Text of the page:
Terry McAuliffe, the former Democratic National Committee chairman and current party nominee for Virginia governor, just launched his second general election television advertisement (see link above), but his media strategy should raise questions.
The ad explains and emphasizes that McAuliffe lobbied Democratic legislators on behalf of Gov. Bob McDonnell’s (R) controversial transportation bill. The underlying message credits McAuliffe’s involvement as a key factor in passing the legislation. The objective is to show his ability to deliver within the legislative process, while simultaneously proving that he reaches beyond partisanship in order to achieve the common good.
The ad graphics include a singular still photo of McDonnell and newspaper headlines that allude to “GOP infighting”, while an announcer mentions that “Tea Party Republicans refuse to support the plan.” The scene then fades to a banner illustrating that McAuliffe and McDonnell “congratulate each other” over achieving legislative success.
In our opinion, the ad is evidence that the McAuliffe campaign may be making some key strategic errors. First, they target “Tea Party Republicans” at a time when certain members of the Obama Administration are coming under intense fire for targeting Tea Party groups. This should give conservatives and tax fairness spokespersons more fodder to support the contention that Democratic and liberal leaders both in and out of government are unfairly singling out and pillorying their organizations and allies, and now it will be easier to portray McAuliffe as being part of that group.
Second, coming to the defense of the McDonnell transportation bill, which conservatives claim is a tax hike, could be another questionable move. The public’s confidence in new construction projects solving the terrible northern Virginia traffic problems is low. Wading in to support legislation that will successfully raise new revenue with a very low probability of making area transit any better may result in opening up more avenues for criticism than accolades for success.
Third, attempting to highlight what may be a good relationship between he and McDonnell also might prove more hazardous than helpful. Though the governor’s job approval ratings remain high, the FBI investigating a contributor paying for part of his daughter’s wedding, and whether such remuneration constituted a gift under Virginia ethics laws, won’t go away any time soon. Should the press and publicity get worse for McDonnell, which is likely, McAuliffe may regret placing an ad on the public airwaves that voluntarily highlights his positive relationship with the Governor.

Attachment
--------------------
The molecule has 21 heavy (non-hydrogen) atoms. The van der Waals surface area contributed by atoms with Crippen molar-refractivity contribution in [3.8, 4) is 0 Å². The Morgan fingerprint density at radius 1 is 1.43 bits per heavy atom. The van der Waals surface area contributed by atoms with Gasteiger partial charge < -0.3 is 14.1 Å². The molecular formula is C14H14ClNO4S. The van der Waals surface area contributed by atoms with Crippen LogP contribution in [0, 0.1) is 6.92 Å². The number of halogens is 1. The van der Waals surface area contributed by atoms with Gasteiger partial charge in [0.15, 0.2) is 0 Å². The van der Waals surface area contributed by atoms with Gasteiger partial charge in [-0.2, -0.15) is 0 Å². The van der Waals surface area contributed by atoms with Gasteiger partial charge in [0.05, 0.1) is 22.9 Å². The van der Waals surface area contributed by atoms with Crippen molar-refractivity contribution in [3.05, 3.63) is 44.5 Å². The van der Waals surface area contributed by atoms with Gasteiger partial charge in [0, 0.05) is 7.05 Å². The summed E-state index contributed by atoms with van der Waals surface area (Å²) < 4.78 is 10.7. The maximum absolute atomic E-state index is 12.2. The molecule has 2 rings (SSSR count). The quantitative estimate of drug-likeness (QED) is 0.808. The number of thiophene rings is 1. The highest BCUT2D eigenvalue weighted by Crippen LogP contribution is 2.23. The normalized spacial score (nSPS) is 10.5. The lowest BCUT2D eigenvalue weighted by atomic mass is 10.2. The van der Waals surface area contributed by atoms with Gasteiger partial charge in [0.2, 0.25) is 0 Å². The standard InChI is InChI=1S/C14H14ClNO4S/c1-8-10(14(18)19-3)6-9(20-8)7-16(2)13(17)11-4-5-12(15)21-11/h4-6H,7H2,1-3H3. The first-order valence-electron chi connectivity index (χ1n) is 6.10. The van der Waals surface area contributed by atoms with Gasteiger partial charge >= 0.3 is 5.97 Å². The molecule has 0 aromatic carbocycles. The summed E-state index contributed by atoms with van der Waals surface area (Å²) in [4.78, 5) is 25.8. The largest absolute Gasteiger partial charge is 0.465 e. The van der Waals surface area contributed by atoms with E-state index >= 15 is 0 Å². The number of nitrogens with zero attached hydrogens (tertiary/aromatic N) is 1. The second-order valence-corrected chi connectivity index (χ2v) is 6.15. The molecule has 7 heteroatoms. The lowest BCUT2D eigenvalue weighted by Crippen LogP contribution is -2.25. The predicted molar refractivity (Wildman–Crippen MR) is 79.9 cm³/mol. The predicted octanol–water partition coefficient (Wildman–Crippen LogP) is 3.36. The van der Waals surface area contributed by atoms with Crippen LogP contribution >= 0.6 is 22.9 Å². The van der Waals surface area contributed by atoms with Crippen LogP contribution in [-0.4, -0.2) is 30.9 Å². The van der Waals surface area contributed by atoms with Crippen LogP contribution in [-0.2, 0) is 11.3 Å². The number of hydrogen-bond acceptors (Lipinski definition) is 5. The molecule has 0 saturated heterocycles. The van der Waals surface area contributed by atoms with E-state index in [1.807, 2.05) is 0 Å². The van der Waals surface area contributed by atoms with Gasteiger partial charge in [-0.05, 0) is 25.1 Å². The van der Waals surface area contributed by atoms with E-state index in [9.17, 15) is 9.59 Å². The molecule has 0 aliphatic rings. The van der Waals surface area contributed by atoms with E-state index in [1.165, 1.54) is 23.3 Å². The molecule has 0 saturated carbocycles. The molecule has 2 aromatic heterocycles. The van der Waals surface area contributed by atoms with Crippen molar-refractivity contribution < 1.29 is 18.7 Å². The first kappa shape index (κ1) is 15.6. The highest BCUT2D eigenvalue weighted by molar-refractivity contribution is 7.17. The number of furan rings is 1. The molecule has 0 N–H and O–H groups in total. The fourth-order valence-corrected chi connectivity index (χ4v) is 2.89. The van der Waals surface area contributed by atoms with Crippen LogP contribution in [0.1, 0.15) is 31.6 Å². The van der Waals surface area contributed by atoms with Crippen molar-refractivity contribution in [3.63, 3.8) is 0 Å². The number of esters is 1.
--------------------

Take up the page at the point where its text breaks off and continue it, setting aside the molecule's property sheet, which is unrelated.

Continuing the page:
Fourth, McAuliffe involving himself in a controversial automobile business with former Mississippi governor and Republican National Committee chairman Haley Barbour, and now tangentially aligning himself with McDonnell on the transportation bill, could cause him some problems with liberals. Though there is little chance of committed left wing northern Virginia or Tidewater area voters ever supporting Republican nominee Ken Cuccinelli, it’s possible such revelations may engender less enthusiasm for McAuliffe within the Democratic base. A base fall-off for any candidate during a close election often times spells the difference between victory and defeat.
Through this media foray, Terry McAuliffe attempts to bridge certain gaps and establish ties to moderate and right leaning Republican voters, but he has also chosen to highlight at least two subject areas that have high backfire potential. His risky strategy might pay off, but there also looms perhaps a more likely possibility that it causes him harm. We shall determine in relatively short order if his new ad strategy is brilliant or toxic. Either way, this is only the first salvo of the campaign, but the strategic fore-thought driving McAuliffe’s early approach is unorthodox.